SEOUL -- A science college research team has developed a new bioprinting technology called "aneroin ink" that could be used to print biocompatible and durable 3D constructs such as an artificial human ear. Researchers said the ink can be used to create artificial organism tissues that require transplantation.
Pohang University of Science and Technology (POSTECH), a prominent South Korean science college, said in a statement Monday that its research team has developed a 3D bioprinting technology which uses a bioprinting ink made of bioengineered sea anemone-derived silk-like protein to print 3D objects.
"The 3D bioprinting material, developed from the idea of superior properties and biocompatibility of sea anemone silk proteins, can print complex three-dimensional structures quickly and elaborately," Cha Hyung-joon, a professor at POSTECH's School of Chemical Engineering, was quoted as saying.
Scientists are competitively developing 3D bioprinting technologies using organic polymers. Because the ingredients lack in adhesiveness, it's not easy to create physically stable products or 3D constructs with high detail.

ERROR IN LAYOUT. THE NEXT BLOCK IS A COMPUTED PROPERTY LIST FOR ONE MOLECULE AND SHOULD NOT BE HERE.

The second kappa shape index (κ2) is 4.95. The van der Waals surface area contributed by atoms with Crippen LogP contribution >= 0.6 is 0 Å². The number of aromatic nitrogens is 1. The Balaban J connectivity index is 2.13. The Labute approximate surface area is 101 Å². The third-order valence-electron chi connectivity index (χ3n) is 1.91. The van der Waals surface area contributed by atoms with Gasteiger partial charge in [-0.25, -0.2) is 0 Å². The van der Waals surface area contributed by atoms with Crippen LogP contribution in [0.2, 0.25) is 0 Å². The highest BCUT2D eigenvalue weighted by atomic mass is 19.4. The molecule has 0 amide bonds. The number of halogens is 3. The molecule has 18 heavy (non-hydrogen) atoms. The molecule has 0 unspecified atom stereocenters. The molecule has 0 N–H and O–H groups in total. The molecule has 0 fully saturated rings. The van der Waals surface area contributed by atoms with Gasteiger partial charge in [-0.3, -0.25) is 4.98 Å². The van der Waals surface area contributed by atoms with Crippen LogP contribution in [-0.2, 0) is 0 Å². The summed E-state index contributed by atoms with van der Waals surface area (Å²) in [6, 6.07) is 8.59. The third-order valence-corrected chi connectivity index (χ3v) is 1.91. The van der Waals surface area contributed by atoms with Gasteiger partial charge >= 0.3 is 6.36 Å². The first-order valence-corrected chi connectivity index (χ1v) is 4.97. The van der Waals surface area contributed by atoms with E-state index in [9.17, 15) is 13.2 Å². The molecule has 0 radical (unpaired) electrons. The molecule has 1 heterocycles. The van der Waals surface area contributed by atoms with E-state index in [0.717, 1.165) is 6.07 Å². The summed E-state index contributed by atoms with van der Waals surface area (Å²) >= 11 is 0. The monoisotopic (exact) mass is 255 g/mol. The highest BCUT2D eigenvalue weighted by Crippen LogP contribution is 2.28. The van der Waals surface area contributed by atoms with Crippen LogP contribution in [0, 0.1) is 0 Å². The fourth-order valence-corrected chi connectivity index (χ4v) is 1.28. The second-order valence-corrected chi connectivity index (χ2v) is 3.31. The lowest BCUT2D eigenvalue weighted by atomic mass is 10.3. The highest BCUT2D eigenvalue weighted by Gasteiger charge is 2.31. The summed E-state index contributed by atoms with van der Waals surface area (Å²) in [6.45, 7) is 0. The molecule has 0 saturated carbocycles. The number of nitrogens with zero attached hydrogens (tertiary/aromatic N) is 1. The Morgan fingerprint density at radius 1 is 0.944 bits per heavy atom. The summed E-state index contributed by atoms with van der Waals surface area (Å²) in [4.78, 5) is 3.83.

POSTECH researchers used silk-like protein derived from sea anemones to create a protein polymer with high physical stability. Hyaluronic acid and mussel adhesive protein (MAP) were applied for improved printability and cell adhesiveness. They found the aneroin was more biocompatible than other similar organic material-based 3D bioprinting inks.
POSTECH's research was published through the April issue of Biofabrication, a scientific journal.
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